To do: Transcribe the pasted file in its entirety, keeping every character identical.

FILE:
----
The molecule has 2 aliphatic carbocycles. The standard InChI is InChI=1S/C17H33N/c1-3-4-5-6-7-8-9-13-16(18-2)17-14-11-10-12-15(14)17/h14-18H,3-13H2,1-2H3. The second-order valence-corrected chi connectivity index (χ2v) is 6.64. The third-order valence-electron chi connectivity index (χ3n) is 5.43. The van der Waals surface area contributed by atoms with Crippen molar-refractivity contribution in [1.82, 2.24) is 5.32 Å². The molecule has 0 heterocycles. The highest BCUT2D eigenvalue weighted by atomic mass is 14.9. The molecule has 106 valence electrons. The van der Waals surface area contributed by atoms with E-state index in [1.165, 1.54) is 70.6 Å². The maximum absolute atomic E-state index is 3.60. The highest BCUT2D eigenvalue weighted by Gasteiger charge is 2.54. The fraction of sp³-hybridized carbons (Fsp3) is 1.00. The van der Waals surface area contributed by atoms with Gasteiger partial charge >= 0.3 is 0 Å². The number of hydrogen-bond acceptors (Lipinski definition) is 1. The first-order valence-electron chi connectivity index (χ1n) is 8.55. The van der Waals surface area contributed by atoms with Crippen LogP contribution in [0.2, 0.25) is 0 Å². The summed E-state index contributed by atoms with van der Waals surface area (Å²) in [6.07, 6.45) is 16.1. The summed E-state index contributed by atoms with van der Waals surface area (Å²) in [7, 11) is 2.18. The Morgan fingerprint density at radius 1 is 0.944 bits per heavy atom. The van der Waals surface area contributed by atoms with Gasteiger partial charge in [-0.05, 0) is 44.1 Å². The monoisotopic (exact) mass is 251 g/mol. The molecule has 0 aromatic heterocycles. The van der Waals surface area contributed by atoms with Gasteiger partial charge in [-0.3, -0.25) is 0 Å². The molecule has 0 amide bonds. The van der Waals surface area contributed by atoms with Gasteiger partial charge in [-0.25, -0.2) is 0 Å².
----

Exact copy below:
The molecule has 2 aliphatic carbocycles. The standard InChI is InChI=1S/C17H33N/c1-3-4-5-6-7-8-9-13-16(18-2)17-14-11-10-12-15(14)17/h14-18H,3-13H2,1-2H3. The second-order valence-corrected chi connectivity index (χ2v) is 6.64. The third-order valence-electron chi connectivity index (χ3n) is 5.43. The van der Waals surface area contributed by atoms with Crippen molar-refractivity contribution in [1.82, 2.24) is 5.32 Å². The molecule has 0 heterocycles. The highest BCUT2D eigenvalue weighted by atomic mass is 14.9. The molecule has 106 valence electrons. The van der Waals surface area contributed by atoms with E-state index in [1.165, 1.54) is 70.6 Å². The maximum absolute atomic E-state index is 3.60. The highest BCUT2D eigenvalue weighted by Gasteiger charge is 2.54. The fraction of sp³-hybridized carbons (Fsp3) is 1.00. The van der Waals surface area contributed by atoms with Gasteiger partial charge >= 0.3 is 0 Å². The number of hydrogen-bond acceptors (Lipinski definition) is 1. The first-order valence-electron chi connectivity index (χ1n) is 8.55. The van der Waals surface area contributed by atoms with Crippen LogP contribution in [0.2, 0.25) is 0 Å². The summed E-state index contributed by atoms with van der Waals surface area (Å²) in [6.07, 6.45) is 16.1. The summed E-state index contributed by atoms with van der Waals surface area (Å²) in [7, 11) is 2.18. The Morgan fingerprint density at radius 1 is 0.944 bits per heavy atom. The van der Waals surface area contributed by atoms with Gasteiger partial charge in [-0.05, 0) is 44.1 Å². The monoisotopic (exact) mass is 251 g/mol. The molecule has 0 aromatic heterocycles. The van der Waals surface area contributed by atoms with Gasteiger partial charge in [-0.3, -0.25) is 0 Å². The molecule has 0 amide bonds. The van der Waals surface area contributed by atoms with Gasteiger partial charge in [-0.25, -0.2) is 0 Å².